In a Reader’s Digest interview, Muhammad Ali states, “One day we’re all going to die, and God is going to judge us, our good deeds and our bad deeds. If the bad outweighs the good, you go to hell. If the good outweighs the bad, you go to heaven.” That was the philosophy he lived by. At the end of each day Ali would ask himself, “If God were to judge me based on just what I did today, would I go to heaven or hell?” To live one’s whole life with the uncertainty of never knowing whether one’s final destiny is that of heaven or hell is not only sad, it is unnecessary. It is tragic to live one’s life without the assurance that faith in Jesus Christ can bring. For those who place their trust in Him, 1 Thessalonians 5:23-24 brings a word of confident assurance.
Scripture reference: 1 Thessalonians 5:23-24
Throughout the New Testament, the Bible describes the relationship of the church with Christ by using the analogy of a bride and groom. This bride-groom relationship plays itself from the beginning to the end of the New Testament, prophetically as well. Identifying the stages of the ancient Jewish wedding can enhance our understanding of prophecy and our own role in it. We are all familiar with the phrase, “Here comes the bride,” but the New Testament emphasis is “Here comes the groom!”
Scripture reference: John 14:1-3; 1 Thessalonians 4:13-18
What difference would it make if you woke each morning with the daily expectation of Jesus’s return — His coming for His bride the Church, the Rapture? What difference would it make if you made a conscious effort every day to lift your eyes to the sky and seriously ask, “Will this be the day?” It would keep you consciously living in light of eternity, living on the edge of this world and what’s coming. It would lead you to live expectantly!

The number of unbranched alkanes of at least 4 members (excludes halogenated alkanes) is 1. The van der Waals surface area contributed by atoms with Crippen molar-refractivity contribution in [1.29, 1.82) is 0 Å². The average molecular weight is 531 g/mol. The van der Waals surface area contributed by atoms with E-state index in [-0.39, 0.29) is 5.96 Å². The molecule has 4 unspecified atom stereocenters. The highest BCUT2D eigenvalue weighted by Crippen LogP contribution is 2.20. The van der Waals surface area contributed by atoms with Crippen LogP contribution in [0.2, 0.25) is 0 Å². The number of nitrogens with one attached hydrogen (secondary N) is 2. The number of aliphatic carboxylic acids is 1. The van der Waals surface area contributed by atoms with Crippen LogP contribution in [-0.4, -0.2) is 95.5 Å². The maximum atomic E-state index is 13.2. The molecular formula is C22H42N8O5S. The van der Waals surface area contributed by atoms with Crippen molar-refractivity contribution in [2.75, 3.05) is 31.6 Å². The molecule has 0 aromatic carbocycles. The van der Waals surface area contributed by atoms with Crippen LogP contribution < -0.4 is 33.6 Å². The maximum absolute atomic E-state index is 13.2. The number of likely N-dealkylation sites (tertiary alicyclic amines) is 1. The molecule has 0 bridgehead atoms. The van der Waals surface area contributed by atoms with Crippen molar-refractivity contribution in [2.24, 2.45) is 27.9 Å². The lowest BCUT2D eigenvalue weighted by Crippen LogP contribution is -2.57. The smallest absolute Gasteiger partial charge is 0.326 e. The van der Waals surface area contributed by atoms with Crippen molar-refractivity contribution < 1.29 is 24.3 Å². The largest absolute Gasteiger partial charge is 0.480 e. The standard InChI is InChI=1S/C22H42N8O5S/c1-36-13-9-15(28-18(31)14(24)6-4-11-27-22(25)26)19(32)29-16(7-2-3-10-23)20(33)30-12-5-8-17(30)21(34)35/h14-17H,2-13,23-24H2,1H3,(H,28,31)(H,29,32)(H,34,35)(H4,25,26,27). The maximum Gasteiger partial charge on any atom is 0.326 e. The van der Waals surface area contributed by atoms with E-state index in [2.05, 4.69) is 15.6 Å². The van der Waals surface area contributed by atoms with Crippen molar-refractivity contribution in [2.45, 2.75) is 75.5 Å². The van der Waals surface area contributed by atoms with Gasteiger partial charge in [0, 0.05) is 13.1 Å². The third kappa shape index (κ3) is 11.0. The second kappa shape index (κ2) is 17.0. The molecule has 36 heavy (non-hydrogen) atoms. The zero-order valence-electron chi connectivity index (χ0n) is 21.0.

Scripture reference: 1 Thessalonians 4:13-18
Contending that suffering is inevitable, the apostle Paul encourages us to embrace suffering with an eternal perspective. We are tempted every day to have a temporal perspective, to live as if our current life is all there is. Whatever our sufferings may include, it is good to put them in perspective — to remember that our lives are but a tiny speck on the timeline of eternity. For those who are “in Christ” an eternal perspective is the key to overcoming.
Scripture reference: Romans 8:18-25
Today’s parallels to Elijah’s day are striking! What is so desperately needed in our day today are men and women who, like Elijah, can have and Elijah-like impact on this society. Elijah was used by God in his day to turn the hearts of the people back to God. In the New Testament book that bears his name, James is careful to note that Elijah was a man, a human being, with a nature just like us. So what was it that enabled him to be so used of God in his day of spiritual and moral decline? It was his prayer life!
Scripture reference: 1 Kings 18:1-46
In this passage Paul gives a remarkable description of his life. Looking back over his life, he offers a description few could boast. In essence, he says, “No regrets!” This message examines what it looks like for a Christian to live with no regrets, or, at least as few as possible. Everyone’s life is being poured out into something. What is your life being poured out into?
Scripture reference: 2 Timothy 4:6-8
Rahab is the story of faith in conversion and faith in action thereafter. Her faith received the attention of God and placed her in the Hebrews 11 “Roll Call of Faith.” She stood alone in her faith at great personal risk, and this stand has much to teach us by example.
Scripture reference: Joshua 2